Thursday, July 3, 2008

Carnival of Space #61: Tunguska Edition

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Welcome everyone to the 61st Carnival of Space. I am delighted to be your host for this edition of the Carnival marking the 100th Anniversary of the Tunguska Event.

As this is my first time hosting, I also want to welcome you to Mang's Bat Page where a Cub Scout leader takes a strong interest in astronomy, space exploration, cryptography, and why things fail - all hopefully with a Scouting flavour. If you want to know about the name see Why Mang?

I encourage you all to leave comments. Normally this site is moderated, but for the next week I've opened things up. Please keep all comments PG as I have youth readers and I don't want to delete comments (I have no ability to edit them).
Thanks to my friend Richard for the Tesla death ray photo
and not electrocuting anyone in the process.
(BTW. the spark to the grounding rod on the left was over 8 feet!)
Just Kidding Nikola
So let's explore the real cause of the Tunguska blast ...

Well perhaps not the real cause. So without further ado ... lets get this party started.

First our non-Tunguska submissions ...

From Earth to the Moon and Mars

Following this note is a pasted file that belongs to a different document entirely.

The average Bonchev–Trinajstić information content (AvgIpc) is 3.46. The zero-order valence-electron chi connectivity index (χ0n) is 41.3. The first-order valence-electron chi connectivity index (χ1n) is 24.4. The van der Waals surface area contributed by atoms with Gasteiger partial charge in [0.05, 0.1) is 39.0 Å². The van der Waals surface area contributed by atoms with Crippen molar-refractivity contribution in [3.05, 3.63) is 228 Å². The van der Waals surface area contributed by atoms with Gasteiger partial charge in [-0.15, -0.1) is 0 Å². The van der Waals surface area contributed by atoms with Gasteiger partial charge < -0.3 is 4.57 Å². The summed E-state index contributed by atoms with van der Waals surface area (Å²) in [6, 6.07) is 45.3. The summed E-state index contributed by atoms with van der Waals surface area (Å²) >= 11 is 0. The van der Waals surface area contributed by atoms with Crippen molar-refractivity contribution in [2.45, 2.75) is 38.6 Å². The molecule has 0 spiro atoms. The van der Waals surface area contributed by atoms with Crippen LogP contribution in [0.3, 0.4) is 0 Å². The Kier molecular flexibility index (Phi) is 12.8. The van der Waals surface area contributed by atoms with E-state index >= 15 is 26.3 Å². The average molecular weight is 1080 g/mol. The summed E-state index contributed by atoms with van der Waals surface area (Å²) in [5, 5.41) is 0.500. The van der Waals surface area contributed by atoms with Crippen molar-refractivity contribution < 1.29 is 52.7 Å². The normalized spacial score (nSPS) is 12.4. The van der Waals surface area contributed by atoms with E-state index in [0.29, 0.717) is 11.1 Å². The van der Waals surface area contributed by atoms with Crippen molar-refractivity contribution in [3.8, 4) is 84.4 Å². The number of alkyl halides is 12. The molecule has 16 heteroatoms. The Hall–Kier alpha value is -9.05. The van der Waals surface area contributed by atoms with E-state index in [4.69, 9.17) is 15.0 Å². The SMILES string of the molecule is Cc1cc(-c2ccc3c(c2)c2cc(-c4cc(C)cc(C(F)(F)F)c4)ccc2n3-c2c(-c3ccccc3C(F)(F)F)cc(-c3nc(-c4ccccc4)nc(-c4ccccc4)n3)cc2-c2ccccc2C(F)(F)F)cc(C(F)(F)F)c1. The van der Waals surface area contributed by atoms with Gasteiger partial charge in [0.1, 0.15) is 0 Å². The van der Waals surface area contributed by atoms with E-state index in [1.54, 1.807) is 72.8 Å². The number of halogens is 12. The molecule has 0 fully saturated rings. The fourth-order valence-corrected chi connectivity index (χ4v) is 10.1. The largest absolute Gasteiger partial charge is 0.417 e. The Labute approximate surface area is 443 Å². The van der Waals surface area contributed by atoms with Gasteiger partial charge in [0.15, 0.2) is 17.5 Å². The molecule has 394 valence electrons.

At Nextbigfuture, Brian Wang reports that the Blackswift Hypersonic program may not get fully funded for the $750 million that it needs, but the program has a lot of interesting technology and innovations for greater efficiency. Read more about The technology of the hypersonic Falcon HTV-3X.

From Centauri Dreams, Paul Gilster, sends us NanoSail-D: Solar Sail Deployment Planned which looks at the upcoming attempt to launch a small solar sail for deployment experiments in space on a modest budget.

At A Babe in the Universe, Louise Riofrio, gives us a peek at Altair. Perhaps the next lunar lander by 2019. And possibly a large step towards a moon base.

From Altair VI, David Portree sends us articles on two early US studies: the first Mars sample return study (1967) and the first lunar outpost resupply study (1992). There are some nice Gemini pics too.

And at Colony Worlds, Darnell Clayton considers that future Martian colonists may need to rely on "solar steam power" technology in Solar Steam To Power Martian Cities? Oh, and there's a video too.

Ian O'Neill at Astroengine considers future Mars colonists in Watch out Phoenix! Don't Scratch the CD! I guess, the receipt will be the least of their problems returning it.

Update: Emily at the Planetary Society has an update on the activities of the Phoenix mission at Mars, up to sol 36. This update contains some amazing amateur-produced panoramas, and some more troubling news about TEGA. Read more in Phoenix sol 36 update: Scraping in Wonderland, next steps for TEGA.


Over at Starts with a Bang!, Ethan Siegel announces the publication of a paper about Dark Matter in Our Solar System. Congratulations Ethan!

Mike Simonsen at Simostronomy looks at Dusty TOADs a rare class of White Dwarves with a bit of a temper. Please pass the sun screen folks.

From the Orbiting Frog, Rob sends us plans on how to make your own spectrometer! (with everyday household items no less). Pity, for once his science experiments don't involve food or drink. It's okay Rob, the Cub Scouts will forgive you :)

Entertainment, Photography, and Art